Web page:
After you have placed (or discarded) your three cubes, completed any projects, placed bases and resolved project effects you then as final actions in your turn place any conflicts on the board and discard any cards permanently from your tableau which also gets you resources of any ‘expandable’ colour into your bag.
How Does it Play
Turns are brisk as the mechanic of ‘draw three cubes and place’ them is quick. The overall game pace is very much 4x as you are going to expand, develop your board presence and tableau and acquire individual powers, relatively undisturbed (except for maybe having the odd cube stolen). As you do this there are interesting puzzles to solve though. How are you aiming to win? What are you putting in your bag and how many cubes do you want there - I have tried building big bags and keeping very lean bags too and both are viable approaches. And there are plenty of routes for the thoughtful player to manage their bag – helped by the legality of checking its contents any time other than during the cube draw.
You also have to choose how to expand – you can only put multiple bases in a system if it has multiple planets and if you have a route from that system to another system you occupy. But keeping routes open means the cubes are on the board not in your bag and some of those routes are 7 spaces long. Or you can expand into a new neutral system using a Conflict, but then there is no route and the most bases that system can hold is one regardless of the number of planets. Unless you then build a route retrospectively – which could be a new, shorter route into another new neutral system.
Conflict in the Galaxy
Ultimately though you are only going to be able to expand so far without running into other players’ expanding systems. Then, unless you are going for a supremacy victory, you are going to have to fight. And conflict are interesting as the different sides of the cards have different completing requirements and different rewards. Also, the defending player gets the first go at putting cubes on a conflict so there is some careful planning and real risk associated. Another interesting rule is that the dominant player in a conflict, up to the point when it is finally resolved, gains a temporary supremacy point on one of the five tracks – and I have had a friend sneak a win, and snatch victory from the jaws of defeat using this.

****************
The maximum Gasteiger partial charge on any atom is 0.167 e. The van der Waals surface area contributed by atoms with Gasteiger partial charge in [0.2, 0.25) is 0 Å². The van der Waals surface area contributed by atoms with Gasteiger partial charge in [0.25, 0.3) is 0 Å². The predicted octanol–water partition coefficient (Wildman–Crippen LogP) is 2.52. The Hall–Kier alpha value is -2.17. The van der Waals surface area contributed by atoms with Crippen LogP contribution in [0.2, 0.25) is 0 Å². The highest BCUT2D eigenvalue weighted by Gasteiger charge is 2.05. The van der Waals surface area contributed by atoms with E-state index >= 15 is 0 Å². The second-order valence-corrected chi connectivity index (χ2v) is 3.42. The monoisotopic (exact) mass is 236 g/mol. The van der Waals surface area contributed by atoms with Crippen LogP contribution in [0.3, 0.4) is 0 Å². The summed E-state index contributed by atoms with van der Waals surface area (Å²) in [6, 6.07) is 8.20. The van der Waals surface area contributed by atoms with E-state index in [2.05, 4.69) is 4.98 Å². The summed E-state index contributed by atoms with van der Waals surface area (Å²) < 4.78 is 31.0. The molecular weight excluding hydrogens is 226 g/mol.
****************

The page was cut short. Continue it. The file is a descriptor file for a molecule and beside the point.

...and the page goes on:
Development cards and government cards also have some truly epic powers on them which in many cases seriously mess with the rules and create some fascinating asymmetry as the game progresses – changing strategies and seriously affecting victory conditions.
On the downside, the rules for drawing cards from the decks when required gives too much choice and this decision making can really slow play down. So we house-ruled it to reduce the choice, which improved pace and, given the discard rules, left no one feeling sad if they drew cards not worth them keeping. The other pain is keeping track of player progress on the supremacy tracks as progress moves a lot and the stack of chips on the five tracks make it hard to see how you and others are doing. I replaced them with pawns and then moved to colour-copying the track so every played had their own copy, which works well. But these are just minor mods to a great game.
Master of the Universe?
Production values are fairly high and the art is colourful and evocative in the main. The game plays best with four but is perfectly enjoyable with two and three as the board is shrunk in setup by placing a number of black holes. The rules are pretty crunchy in places – so I can’t see it being for a causal gamer and haven’t tried it with my 8 year old (who can play up in years), but it should hold no fear for a fairly experienced group. Time to play is shown as 1hr + and typically stretched to 1.5 to 2hrs after the first play which has been 2 to 2.5hrs with explanation – though time flies.
Overall this is a great, overlooked gem. I really like the range of strategies available, the bag management, the developing asymmetric powers and the 4x pace to the whole thing. It’s going to be back out on the table pretty swiftly once we all get out and about again. I heartily recommend picking up a copy - don’t let others put you off.